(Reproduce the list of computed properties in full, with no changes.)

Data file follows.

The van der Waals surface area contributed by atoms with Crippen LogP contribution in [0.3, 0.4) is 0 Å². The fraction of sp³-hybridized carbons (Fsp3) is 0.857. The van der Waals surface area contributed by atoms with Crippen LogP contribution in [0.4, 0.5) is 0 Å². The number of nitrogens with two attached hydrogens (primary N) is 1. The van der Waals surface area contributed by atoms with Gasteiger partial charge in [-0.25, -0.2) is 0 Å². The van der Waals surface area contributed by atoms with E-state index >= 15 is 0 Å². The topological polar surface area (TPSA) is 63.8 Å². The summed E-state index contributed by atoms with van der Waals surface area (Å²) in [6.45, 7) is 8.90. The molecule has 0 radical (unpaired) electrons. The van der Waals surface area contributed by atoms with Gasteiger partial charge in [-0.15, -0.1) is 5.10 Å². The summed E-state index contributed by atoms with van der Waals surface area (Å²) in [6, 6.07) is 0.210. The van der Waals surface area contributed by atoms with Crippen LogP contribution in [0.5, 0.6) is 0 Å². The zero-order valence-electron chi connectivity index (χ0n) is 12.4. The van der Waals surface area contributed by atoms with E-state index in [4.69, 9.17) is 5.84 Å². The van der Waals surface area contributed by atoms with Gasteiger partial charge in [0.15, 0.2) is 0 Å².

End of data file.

The van der Waals surface area contributed by atoms with Crippen LogP contribution in [0.3, 0.4) is 0 Å². The fraction of sp³-hybridized carbons (Fsp3) is 0.857. The van der Waals surface area contributed by atoms with Crippen LogP contribution in [0.4, 0.5) is 0 Å². The number of nitrogens with two attached hydrogens (primary N) is 1. The van der Waals surface area contributed by atoms with Gasteiger partial charge in [-0.25, -0.2) is 0 Å². The van der Waals surface area contributed by atoms with E-state index >= 15 is 0 Å². The topological polar surface area (TPSA) is 63.8 Å². The summed E-state index contributed by atoms with van der Waals surface area (Å²) in [6.45, 7) is 8.90. The molecule has 0 radical (unpaired) electrons. The van der Waals surface area contributed by atoms with Gasteiger partial charge in [-0.15, -0.1) is 5.10 Å². The summed E-state index contributed by atoms with van der Waals surface area (Å²) in [6, 6.07) is 0.210. The van der Waals surface area contributed by atoms with Crippen LogP contribution in [0.5, 0.6) is 0 Å². The zero-order valence-electron chi connectivity index (χ0n) is 12.4. The van der Waals surface area contributed by atoms with E-state index in [4.69, 9.17) is 5.84 Å². The van der Waals surface area contributed by atoms with Gasteiger partial charge in [0.15, 0.2) is 0 Å².